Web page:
YouTube Shorts Dimensions: How to Get the Right Size for Vertical Content

What's the perfect aspect ratio for a YouTube Short? They need to be vertical in size, but what does that really mean? Keep reading to find out.

Creating your videos in the correct format is vital, especially if you want to make an impact with YouTube Shorts. While the basic rules are straightforward — keep the video under 60 seconds and make it vertical — there's more to the equation.

For example, how vertical is vertical? Which aspect ratio will YouTube accept?

Getting the Right Size for YouTube Shorts

The ideal YouTube Shorts resolution is 1080x1920 pixels and the aspect ratio is 9:16. This is the standard for most modern smartphones in portrait mode, making it the go-to choice for creators.

  • Aspect ratio: 9:16 (creates the vertical format)
  • Resolution: 1920 pixels by 1080 pixels (standard length-by-width ratio for vertical content)

Why These Dimensions Are the Best

Mobile Optimization: The 9:16 aspect ratio aligns perfectly with the portrait mode feature inside most smartphones. It offers a full-screen viewing experience without any black bars, making it ideal for mobile-first audiences.

User Experience: Viewers are used to seeing the vertical aspect ratio on platforms like TikTok, Instagram Reels, and other short-form videos. Creating in this format ensures a seamless and engaging experience.

Platform Preference: YouTube itself recommends the 9:16 aspect ratio for Shorts. This format is optimized for the Shorts shelf and the algorithm that promotes short-form content.

Can You Make a Square YouTube Short?

There's a tiny caveat to YouTube's rule that Shorts need to be vertical videos. Apparently, Shorts don't have to be vertical as long as they're at least square. That means you can create Shorts with a 1:1 aspect ratio and dimensions of 1080x1080 pixels. Those videos will look like perfect squares — so, technically not vertical at all — but YouTube will categorize them as Shorts.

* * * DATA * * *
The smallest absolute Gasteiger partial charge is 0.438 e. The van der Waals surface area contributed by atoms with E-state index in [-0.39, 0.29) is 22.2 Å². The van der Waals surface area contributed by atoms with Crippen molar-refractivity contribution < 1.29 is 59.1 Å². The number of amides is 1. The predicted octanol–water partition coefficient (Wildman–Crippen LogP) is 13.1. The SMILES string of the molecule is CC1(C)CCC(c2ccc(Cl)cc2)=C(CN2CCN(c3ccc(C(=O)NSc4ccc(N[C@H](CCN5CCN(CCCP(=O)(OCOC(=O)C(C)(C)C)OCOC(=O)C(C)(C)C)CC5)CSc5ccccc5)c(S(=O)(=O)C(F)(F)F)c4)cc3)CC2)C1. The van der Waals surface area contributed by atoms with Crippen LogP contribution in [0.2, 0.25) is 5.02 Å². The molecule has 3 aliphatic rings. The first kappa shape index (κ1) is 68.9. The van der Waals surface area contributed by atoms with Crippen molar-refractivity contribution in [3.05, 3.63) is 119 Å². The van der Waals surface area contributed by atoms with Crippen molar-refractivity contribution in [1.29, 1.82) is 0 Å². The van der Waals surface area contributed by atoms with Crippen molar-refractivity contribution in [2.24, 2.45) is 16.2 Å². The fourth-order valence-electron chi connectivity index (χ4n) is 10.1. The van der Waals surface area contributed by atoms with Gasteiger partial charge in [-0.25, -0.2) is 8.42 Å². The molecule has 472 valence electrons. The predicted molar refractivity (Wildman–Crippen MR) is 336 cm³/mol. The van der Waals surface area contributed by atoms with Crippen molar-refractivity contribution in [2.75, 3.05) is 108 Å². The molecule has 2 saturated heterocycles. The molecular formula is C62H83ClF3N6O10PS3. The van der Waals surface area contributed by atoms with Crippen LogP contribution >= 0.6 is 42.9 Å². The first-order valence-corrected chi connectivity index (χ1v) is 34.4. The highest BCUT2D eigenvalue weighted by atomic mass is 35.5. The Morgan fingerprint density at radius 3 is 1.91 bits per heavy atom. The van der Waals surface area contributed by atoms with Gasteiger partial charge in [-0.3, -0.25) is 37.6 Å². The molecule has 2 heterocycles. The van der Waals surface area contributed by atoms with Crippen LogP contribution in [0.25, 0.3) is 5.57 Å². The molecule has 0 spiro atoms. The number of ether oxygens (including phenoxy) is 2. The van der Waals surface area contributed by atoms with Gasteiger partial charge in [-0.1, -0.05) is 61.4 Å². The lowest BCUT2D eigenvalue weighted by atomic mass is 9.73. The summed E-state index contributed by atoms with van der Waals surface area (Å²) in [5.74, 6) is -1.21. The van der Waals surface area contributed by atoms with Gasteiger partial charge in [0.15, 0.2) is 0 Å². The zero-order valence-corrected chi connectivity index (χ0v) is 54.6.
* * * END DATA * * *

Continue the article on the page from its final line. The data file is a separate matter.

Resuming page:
Check out the square format versus the vertical format below. When a Short is square (left), you'll see black bars above and below the video frame. That extra bit of artificial "length" is what helps the video qualify (probably) as a Short. Vertical videos (right) fill the entire mobile screen.

We tested all of this on the vidIQ Shorts channel years ago. And we know square videos can become YouTube Shorts because:

  • Our test video (a square) made it to the Shorts shelf, which only displays Shorts.
  • A large percentage of video views came from the Shorts traffic source.

Here's the test video we used to confirm the results:

Even still, there are advantages and disadvantages to making square Shorts.

  • Con: The video will have an unsightly black bar at the top and bottom of the frame.
  • Pro: Square videos leave the bottom of the screen empty, and viewers can easily see your channel name, the video's title, and the subscribe button.

YouTube Shorts: Can They Be ‘Wider’ or 'Narrower' Than Perfect Squares?

For our next test, we attempted to make a Short wider than a square. So, we uploaded a video that was just 10 pixels wider than it was tall, and as we expected, the video didn't appear in our featured Shorts section. That's an area YouTube auto-populates, so the results are clear: Our video was not a Short.

That means the widest Short you can make is a square video. If the video is wider than it is tall, it won't be considered a Short.

Here’s another rule to follow: Don’t make a video skinnier than what you’d shoot on a smartphone. We created a video with a resolution of 360x1920 pixels, and while people can view it on YouTube, it didn’t make it to the Shorts shelf.

To see all of our Shorts testing — and view what might be the skinniest video on Earth — check out the explainer below:

Pros and Cons of Wider Aspect Ratios (e.g., 16:9)


  • Traditional YouTube content creators are familiar with wide content.
  • Wide content is better for displaying landscapes or group scenes.


  • Not optimized for mobile viewing; can result in black bars on the top and bottom in portrait mode.
  • May not be as engaging for the mobile-first audience.

Narrower Aspect Ratios (e.g., 4:5, 1:1)


  • Suitable for mobile viewing, though not as optimized as 9:16.
  • Offers a middle ground for content that doesn’t fit well in extremely vertical formats.


  • Not fully utilizing the screen real estate on mobile devices.
  • May not be as immersive as 9:16 for viewers.

The most important thing to know? Shooting a vertical video with your phone (as intended) is the easiest way to make YouTube Shorts. You will automatically use the correct aspect ratio and completely avoid the "technical" stuff.

Now that you know the correct dimensions for vertical content, here's how the Shorts algorithm works!